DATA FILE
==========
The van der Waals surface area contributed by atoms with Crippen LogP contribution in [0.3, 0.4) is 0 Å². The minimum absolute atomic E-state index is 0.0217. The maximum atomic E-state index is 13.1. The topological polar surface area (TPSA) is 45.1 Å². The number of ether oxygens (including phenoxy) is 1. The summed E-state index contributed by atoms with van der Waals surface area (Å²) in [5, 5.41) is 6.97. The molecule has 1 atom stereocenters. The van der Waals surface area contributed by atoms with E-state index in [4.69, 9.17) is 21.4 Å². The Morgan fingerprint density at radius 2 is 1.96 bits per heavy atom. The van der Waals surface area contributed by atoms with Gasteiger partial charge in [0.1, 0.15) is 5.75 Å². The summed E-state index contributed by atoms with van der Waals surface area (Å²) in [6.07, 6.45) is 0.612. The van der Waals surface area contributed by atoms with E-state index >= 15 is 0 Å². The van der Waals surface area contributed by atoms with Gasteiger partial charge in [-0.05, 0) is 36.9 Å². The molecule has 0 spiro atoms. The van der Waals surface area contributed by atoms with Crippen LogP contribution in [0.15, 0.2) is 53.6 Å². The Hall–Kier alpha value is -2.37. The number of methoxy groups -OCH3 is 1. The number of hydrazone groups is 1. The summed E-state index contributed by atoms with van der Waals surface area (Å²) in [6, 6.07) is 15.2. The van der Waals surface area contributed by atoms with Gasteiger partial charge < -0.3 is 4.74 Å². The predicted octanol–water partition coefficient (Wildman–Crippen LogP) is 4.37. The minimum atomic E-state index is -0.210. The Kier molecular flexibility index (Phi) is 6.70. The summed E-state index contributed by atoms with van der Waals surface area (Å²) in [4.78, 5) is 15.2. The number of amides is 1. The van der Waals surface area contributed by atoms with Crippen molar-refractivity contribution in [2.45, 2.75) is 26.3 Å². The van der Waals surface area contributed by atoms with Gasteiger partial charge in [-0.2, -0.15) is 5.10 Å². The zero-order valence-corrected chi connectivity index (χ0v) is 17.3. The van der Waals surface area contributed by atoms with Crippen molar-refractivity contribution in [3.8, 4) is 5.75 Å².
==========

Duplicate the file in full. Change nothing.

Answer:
The van der Waals surface area contributed by atoms with Crippen LogP contribution in [0.3, 0.4) is 0 Å². The minimum absolute atomic E-state index is 0.0217. The maximum atomic E-state index is 13.1. The topological polar surface area (TPSA) is 45.1 Å². The number of ether oxygens (including phenoxy) is 1. The summed E-state index contributed by atoms with van der Waals surface area (Å²) in [5, 5.41) is 6.97. The molecule has 1 atom stereocenters. The van der Waals surface area contributed by atoms with E-state index in [4.69, 9.17) is 21.4 Å². The Morgan fingerprint density at radius 2 is 1.96 bits per heavy atom. The van der Waals surface area contributed by atoms with Gasteiger partial charge in [0.1, 0.15) is 5.75 Å². The summed E-state index contributed by atoms with van der Waals surface area (Å²) in [6.07, 6.45) is 0.612. The van der Waals surface area contributed by atoms with E-state index >= 15 is 0 Å². The van der Waals surface area contributed by atoms with Gasteiger partial charge in [-0.05, 0) is 36.9 Å². The molecule has 0 spiro atoms. The van der Waals surface area contributed by atoms with Crippen LogP contribution in [0.15, 0.2) is 53.6 Å². The Hall–Kier alpha value is -2.37. The number of methoxy groups -OCH3 is 1. The number of hydrazone groups is 1. The summed E-state index contributed by atoms with van der Waals surface area (Å²) in [6, 6.07) is 15.2. The van der Waals surface area contributed by atoms with Gasteiger partial charge < -0.3 is 4.74 Å². The predicted octanol–water partition coefficient (Wildman–Crippen LogP) is 4.37. The minimum atomic E-state index is -0.210. The Kier molecular flexibility index (Phi) is 6.70. The summed E-state index contributed by atoms with van der Waals surface area (Å²) in [4.78, 5) is 15.2. The number of amides is 1. The van der Waals surface area contributed by atoms with Crippen molar-refractivity contribution in [2.45, 2.75) is 26.3 Å². The van der Waals surface area contributed by atoms with Gasteiger partial charge in [-0.2, -0.15) is 5.10 Å². The zero-order valence-corrected chi connectivity index (χ0v) is 17.3. The van der Waals surface area contributed by atoms with Crippen molar-refractivity contribution in [3.8, 4) is 5.75 Å².